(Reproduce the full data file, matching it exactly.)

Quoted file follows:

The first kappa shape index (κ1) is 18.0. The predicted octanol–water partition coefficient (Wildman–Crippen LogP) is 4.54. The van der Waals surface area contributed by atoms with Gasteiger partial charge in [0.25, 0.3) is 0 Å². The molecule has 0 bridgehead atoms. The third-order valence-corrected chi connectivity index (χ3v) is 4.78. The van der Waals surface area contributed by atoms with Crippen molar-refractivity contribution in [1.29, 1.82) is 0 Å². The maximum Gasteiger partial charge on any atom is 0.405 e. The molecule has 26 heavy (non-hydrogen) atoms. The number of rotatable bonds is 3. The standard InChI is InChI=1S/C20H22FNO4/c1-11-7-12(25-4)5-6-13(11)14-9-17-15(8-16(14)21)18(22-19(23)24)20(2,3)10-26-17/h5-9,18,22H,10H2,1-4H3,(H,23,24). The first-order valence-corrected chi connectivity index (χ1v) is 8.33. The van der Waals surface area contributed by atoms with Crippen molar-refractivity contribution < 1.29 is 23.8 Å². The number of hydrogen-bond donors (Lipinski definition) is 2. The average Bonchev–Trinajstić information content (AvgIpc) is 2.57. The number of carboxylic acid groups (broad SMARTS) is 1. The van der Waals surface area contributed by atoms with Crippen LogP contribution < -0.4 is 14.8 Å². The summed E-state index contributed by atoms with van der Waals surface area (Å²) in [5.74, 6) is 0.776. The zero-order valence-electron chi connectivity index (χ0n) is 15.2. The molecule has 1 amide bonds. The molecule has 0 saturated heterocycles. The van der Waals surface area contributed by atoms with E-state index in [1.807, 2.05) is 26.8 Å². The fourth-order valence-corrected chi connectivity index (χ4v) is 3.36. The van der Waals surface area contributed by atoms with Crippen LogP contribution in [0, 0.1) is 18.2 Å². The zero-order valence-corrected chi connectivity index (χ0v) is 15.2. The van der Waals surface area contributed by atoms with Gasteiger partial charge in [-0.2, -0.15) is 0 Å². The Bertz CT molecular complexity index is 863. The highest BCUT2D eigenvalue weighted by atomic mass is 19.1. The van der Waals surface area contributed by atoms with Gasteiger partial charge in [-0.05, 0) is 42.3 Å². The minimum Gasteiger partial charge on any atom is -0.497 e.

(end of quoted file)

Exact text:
The first kappa shape index (κ1) is 18.0. The predicted octanol–water partition coefficient (Wildman–Crippen LogP) is 4.54. The van der Waals surface area contributed by atoms with Gasteiger partial charge in [0.25, 0.3) is 0 Å². The molecule has 0 bridgehead atoms. The third-order valence-corrected chi connectivity index (χ3v) is 4.78. The van der Waals surface area contributed by atoms with Crippen molar-refractivity contribution in [1.29, 1.82) is 0 Å². The maximum Gasteiger partial charge on any atom is 0.405 e. The molecule has 26 heavy (non-hydrogen) atoms. The number of rotatable bonds is 3. The standard InChI is InChI=1S/C20H22FNO4/c1-11-7-12(25-4)5-6-13(11)14-9-17-15(8-16(14)21)18(22-19(23)24)20(2,3)10-26-17/h5-9,18,22H,10H2,1-4H3,(H,23,24). The first-order valence-corrected chi connectivity index (χ1v) is 8.33. The van der Waals surface area contributed by atoms with Crippen molar-refractivity contribution < 1.29 is 23.8 Å². The number of hydrogen-bond donors (Lipinski definition) is 2. The average Bonchev–Trinajstić information content (AvgIpc) is 2.57. The number of carboxylic acid groups (broad SMARTS) is 1. The van der Waals surface area contributed by atoms with Crippen LogP contribution < -0.4 is 14.8 Å². The summed E-state index contributed by atoms with van der Waals surface area (Å²) in [5.74, 6) is 0.776. The zero-order valence-electron chi connectivity index (χ0n) is 15.2. The molecule has 1 amide bonds. The molecule has 0 saturated heterocycles. The van der Waals surface area contributed by atoms with E-state index in [1.807, 2.05) is 26.8 Å². The fourth-order valence-corrected chi connectivity index (χ4v) is 3.36. The van der Waals surface area contributed by atoms with Crippen LogP contribution in [0, 0.1) is 18.2 Å². The zero-order valence-corrected chi connectivity index (χ0v) is 15.2. The van der Waals surface area contributed by atoms with Gasteiger partial charge in [-0.2, -0.15) is 0 Å². The Bertz CT molecular complexity index is 863. The highest BCUT2D eigenvalue weighted by atomic mass is 19.1. The van der Waals surface area contributed by atoms with Gasteiger partial charge in [-0.05, 0) is 42.3 Å². The minimum Gasteiger partial charge on any atom is -0.497 e.